Steven L Umbach, Apr 25, 2005
    #10
  11. Yes... Server is a DC too. When I get back home I will read the link you gave
    me.

    Concerning the DSL router I'm using, its internal IP is 192.168.1.1 but
    curiously, it's IP doesn't change when I connect to the ISP.

    The only way to connect the server to Internet is by creating a new
    (broadband) network connection in control panel. I think that is because I
    need to authenticate sending username and password. Once connected, that new
    connection is assigned the IP by the ISP. The DSL router, that is connected
    to the DSL line, keeps its internal IP, 192.168.1.1. That router only
    provides a monouser connection, so I need to configure the server as the
    router in order to share Internet among client computers (which are connected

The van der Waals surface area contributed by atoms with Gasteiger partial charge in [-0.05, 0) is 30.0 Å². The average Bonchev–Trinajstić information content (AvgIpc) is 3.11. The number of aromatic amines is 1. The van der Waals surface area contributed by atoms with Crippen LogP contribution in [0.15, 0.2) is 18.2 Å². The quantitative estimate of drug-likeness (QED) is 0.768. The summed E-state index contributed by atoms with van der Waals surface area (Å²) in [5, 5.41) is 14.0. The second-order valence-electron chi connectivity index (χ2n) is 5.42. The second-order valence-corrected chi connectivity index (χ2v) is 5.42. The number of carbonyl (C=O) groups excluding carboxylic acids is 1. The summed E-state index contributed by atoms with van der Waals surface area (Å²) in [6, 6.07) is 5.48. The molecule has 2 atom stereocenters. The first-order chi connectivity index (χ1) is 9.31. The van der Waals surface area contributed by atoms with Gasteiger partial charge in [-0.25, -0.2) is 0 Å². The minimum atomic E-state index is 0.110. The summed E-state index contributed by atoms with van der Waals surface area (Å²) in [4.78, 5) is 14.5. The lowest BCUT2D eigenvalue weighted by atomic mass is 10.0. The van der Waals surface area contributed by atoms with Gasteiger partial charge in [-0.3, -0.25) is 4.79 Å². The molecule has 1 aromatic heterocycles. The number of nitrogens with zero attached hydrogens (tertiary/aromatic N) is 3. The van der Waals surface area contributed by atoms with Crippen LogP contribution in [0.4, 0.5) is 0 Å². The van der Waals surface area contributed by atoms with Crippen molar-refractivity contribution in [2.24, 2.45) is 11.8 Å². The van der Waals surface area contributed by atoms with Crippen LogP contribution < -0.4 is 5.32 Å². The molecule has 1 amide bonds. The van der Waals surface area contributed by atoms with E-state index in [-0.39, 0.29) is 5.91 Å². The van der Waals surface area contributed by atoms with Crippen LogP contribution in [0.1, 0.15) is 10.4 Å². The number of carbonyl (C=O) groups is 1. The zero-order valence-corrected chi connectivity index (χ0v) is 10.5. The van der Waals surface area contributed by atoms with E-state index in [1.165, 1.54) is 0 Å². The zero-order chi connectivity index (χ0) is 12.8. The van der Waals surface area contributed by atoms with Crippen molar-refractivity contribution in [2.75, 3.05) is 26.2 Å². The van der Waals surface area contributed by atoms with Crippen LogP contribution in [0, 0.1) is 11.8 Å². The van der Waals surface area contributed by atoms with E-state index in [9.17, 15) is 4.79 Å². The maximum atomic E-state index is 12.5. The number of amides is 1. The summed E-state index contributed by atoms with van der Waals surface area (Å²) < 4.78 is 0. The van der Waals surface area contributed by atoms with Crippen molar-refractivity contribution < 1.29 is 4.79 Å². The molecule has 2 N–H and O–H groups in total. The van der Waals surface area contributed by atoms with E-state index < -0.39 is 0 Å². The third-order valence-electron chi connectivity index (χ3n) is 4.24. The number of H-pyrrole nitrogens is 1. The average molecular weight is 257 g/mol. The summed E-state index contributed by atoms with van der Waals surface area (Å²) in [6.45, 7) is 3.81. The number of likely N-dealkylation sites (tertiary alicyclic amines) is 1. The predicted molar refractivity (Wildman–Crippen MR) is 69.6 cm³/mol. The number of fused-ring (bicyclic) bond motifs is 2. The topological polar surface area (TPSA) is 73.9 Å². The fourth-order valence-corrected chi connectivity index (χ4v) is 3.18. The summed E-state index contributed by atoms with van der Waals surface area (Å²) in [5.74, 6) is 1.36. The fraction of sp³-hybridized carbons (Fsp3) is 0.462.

to the LAN using a HUB).

    With respect to private addresses 192.168.5.1 and 192.168.12.1, I was
    surprised of them too because those IP's don't exist on my network. Just IP's
    I showed you exist, so I thought PathPing was revealing me private IP's on
    the remote network.

    When I used TRACERT from the client, the packet get until the first hop
    only, that is, it didn't even leave the client computer.

    I'm wondering why ICS/ICF worked in this configuration automatically at
    first try. I tried to imitate ICS/ICF configuration using NAT but it didn't
    work. Unfortunately I cannot configure ICS/ICF back again because that option
    doesn't appear in advanced tab of my broadband connection, as it appeared
    before. So I have to continue fighting with this NAT configuration. The only
    fact I can be sure that what I'm trying to do is really possible is that
    ICS/ICF can do it. If ICS/ICF can do it, why cannot NAT?

    As the last point. If you see IPCONFIG of the client, it says that it
    doesn't have IP routing enabled. May be the problem?


     
    Jaime Stuardo, Apr 25, 2005
    #11
  12. The DSL router is where you should enter all the information such as
    username and password - that is what I have done in the past. I believe you